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The land beneath about 22,500ha of Otago forestry blocks has been sold to a specialist Australian forestry investment fund, for an undisclosed price, and the fund has also bought a 38% stake in Otago's largest timber producer, Wenita Forest Products.
The land ownership has moved from a United States-owned fund to an Australian fund.
The Overseas Investment Office this week granted consent for the sale of 22,553ha of land from overseas US fund, Fund 7 Foreign LLC, owned by Boston-based The Rohatyn Group, to Australian ANZFF2 NZ Ltd, a subsidiary of New Forests Australia Forest Fund 2, of Sydney.
The cutting and management rights both remain with Wenita Forest Products, which has had them since 1990, and the land area remains under its control.
Wenita chief executive David Cormack said when contacted he expected few changes under the Australian governance, for either Wenita's 14 staff or more than 110 contractors it has involved in silviculture, harvesting, road building and transportation.
''It's business as usual for us. We're not expecting any major changes,'' he said.
Wenita has blocks in Mt Allan, northwest of Dunedin, and a further 20 spread across Maungatua to Lawrence, and southwest down to Kaitangata and around Akatore, near the coast.
Industry sources understood the complex deal had been under negotiation for the past two years and the sale price was potentially ''well over $100million'', but that had not been confirmed.
The Australian fund invests in New Zealand, Australian, Asian and US forests, and has has more than $A3.5billion ($NZ3.81billion) of assets under management, the OIO's June decisions statement said.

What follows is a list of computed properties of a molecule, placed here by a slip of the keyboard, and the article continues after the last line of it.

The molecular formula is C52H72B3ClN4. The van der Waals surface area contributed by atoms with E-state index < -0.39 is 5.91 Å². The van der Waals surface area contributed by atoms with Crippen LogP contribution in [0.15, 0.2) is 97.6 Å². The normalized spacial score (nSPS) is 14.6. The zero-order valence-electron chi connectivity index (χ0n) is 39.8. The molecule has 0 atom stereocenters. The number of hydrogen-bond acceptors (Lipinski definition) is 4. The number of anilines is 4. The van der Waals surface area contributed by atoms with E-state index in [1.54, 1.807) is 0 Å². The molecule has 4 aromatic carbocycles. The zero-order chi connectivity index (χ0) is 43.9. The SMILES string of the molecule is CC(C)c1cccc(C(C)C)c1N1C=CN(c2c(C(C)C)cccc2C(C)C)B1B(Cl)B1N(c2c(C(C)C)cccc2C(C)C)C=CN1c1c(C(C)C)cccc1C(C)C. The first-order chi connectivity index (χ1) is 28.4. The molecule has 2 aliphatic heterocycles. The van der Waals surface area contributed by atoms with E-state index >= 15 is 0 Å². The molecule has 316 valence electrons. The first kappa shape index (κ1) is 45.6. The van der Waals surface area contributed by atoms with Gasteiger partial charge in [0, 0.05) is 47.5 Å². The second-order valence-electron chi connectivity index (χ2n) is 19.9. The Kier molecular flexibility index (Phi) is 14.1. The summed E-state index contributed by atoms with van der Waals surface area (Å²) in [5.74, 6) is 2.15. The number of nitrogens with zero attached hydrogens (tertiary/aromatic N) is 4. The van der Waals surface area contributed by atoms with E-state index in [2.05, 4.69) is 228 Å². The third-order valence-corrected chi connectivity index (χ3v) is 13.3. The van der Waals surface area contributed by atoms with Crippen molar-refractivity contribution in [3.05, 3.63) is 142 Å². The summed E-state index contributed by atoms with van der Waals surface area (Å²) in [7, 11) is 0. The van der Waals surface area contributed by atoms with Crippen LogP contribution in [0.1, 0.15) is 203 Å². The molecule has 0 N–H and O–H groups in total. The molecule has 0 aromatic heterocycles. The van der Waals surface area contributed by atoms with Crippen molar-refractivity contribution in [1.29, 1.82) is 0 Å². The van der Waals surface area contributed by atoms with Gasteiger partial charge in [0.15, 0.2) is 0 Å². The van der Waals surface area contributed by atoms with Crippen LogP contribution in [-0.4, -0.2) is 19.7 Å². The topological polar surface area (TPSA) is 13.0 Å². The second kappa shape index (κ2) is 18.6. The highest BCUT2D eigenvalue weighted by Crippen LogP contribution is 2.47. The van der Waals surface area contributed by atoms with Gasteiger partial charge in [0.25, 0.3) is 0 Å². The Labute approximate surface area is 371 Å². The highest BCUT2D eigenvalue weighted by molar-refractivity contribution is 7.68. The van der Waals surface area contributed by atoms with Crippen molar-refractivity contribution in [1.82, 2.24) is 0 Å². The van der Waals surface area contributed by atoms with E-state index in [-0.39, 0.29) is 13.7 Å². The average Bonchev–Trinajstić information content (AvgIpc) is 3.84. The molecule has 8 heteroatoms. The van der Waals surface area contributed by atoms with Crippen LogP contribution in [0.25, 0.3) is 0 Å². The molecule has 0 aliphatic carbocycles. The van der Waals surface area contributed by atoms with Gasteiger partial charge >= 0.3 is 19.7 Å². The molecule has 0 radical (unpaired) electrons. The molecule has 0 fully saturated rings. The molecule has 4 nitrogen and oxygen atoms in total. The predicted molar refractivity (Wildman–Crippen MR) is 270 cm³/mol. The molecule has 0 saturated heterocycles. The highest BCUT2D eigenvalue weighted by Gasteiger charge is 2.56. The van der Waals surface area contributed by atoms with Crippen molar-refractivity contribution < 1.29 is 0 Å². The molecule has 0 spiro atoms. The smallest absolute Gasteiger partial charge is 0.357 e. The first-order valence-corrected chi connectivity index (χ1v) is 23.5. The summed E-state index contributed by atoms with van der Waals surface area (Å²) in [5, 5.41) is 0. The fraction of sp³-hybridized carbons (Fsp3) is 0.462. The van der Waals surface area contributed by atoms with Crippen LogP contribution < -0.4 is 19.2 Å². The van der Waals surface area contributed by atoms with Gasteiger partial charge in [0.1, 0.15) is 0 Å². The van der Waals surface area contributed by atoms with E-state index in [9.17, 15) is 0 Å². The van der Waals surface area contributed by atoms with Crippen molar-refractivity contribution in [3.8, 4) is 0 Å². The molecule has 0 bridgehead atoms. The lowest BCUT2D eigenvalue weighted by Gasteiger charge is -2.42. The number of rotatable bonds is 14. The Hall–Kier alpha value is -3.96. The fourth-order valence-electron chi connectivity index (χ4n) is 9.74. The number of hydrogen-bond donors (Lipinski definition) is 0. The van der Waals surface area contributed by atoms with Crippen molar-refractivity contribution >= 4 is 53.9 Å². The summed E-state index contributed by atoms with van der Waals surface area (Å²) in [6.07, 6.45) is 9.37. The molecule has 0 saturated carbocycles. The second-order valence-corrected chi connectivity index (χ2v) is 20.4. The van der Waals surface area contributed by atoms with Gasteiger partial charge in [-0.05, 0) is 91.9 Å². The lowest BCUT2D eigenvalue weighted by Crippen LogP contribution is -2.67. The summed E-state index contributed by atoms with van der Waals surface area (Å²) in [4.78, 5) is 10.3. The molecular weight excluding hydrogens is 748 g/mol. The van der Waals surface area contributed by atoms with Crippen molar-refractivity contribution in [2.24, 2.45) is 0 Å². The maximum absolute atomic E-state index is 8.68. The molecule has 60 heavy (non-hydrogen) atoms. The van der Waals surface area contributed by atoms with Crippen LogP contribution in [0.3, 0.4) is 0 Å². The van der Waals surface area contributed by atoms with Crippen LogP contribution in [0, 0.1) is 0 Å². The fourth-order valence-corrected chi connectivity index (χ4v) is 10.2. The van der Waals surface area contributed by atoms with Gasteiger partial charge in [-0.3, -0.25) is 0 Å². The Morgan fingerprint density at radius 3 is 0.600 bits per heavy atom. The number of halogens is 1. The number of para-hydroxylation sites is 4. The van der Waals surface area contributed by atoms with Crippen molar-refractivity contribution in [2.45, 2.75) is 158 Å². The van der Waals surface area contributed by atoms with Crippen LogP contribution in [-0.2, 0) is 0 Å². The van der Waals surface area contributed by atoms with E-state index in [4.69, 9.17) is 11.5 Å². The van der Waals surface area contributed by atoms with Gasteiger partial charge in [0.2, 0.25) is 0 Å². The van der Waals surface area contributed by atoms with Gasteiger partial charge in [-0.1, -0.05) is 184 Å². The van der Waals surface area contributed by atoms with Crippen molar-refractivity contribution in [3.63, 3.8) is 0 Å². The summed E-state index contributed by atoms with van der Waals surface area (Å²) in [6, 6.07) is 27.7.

Wenita Forest Products is the largest producer of timber in Otago and its revenue last year was $73.8million.
The Rohatyn Group partner Ian Jolly said in a statement on its website it had bought the Wenita shareholding in 2005, in a joint venture with Chinese logistics company Sinotrans, and 100% of the Otago Land Company's land in 2006.
Part of the OIO consent includes retaining existing permitted land access, to evolve into unrestricted public access and also several conservation initiatives.
The decision said the ''likelihood'' was the logs would be available to domestic sawmillers. Wenita already sells about 50% of its logs domestically.
Mr Cormack said Wenita's policy was to offer most of its best logs to domestic customers first, and after their selections, the balance of logs went to export.
Aside from the 22,553ha of sensitive land in Otago, ANZFF2 NZ Ltd will also take a 38% share in Wenita Forests Products and will also make an unspecified loan to Wenita.
Wenita Forests Products has five directors, including one Dunedin-based, but its 62% shareholder remains Chinese company Sinotrans (NZ) Ltd, whose parent is Sinotrans & CSC Holdings Co, of Chaoyang district, Beijing, China.
Wenita still has a separate, freehold interest in 5830ha of land, including management and cutting rights.
Sinotrans (NZ) Ltd's accounts for trading year to last December said the harvest value in 2016 was $20.1million and rose to $26.2million in 2017.
The 2017 revenue rose to $73.8million, from $65.9million in 2016. Its after-tax profit last year was $29.2 million.
NZU carbon credit sales last year were $2.98million..
The OIO said in granting consent there would be an ''identifiable benefit'' to New Zealand. More trees would be pruned to improve wood quality and supply to local sawmillers would continue.
The Australian fund had committed to protecting ''significant areas'' of native vegetation, wetland and native fish habitats, pest control programmes and to preventing the spread of wilding conifers.
Wenita operates a permit system for access to its blocks, covering activities including hunting, mountain biking, motor cycling, horse riding and tramping.
In a separate forestry offering, made public this week, the Rohatyn Group put up eight freehold forests for sale, called the Clutha Forest Estate, mainly southwest of Dunedin, and totalling almost 3000ha of mainly radiata pine with smaller areas of Douglas fir and macrocarpa.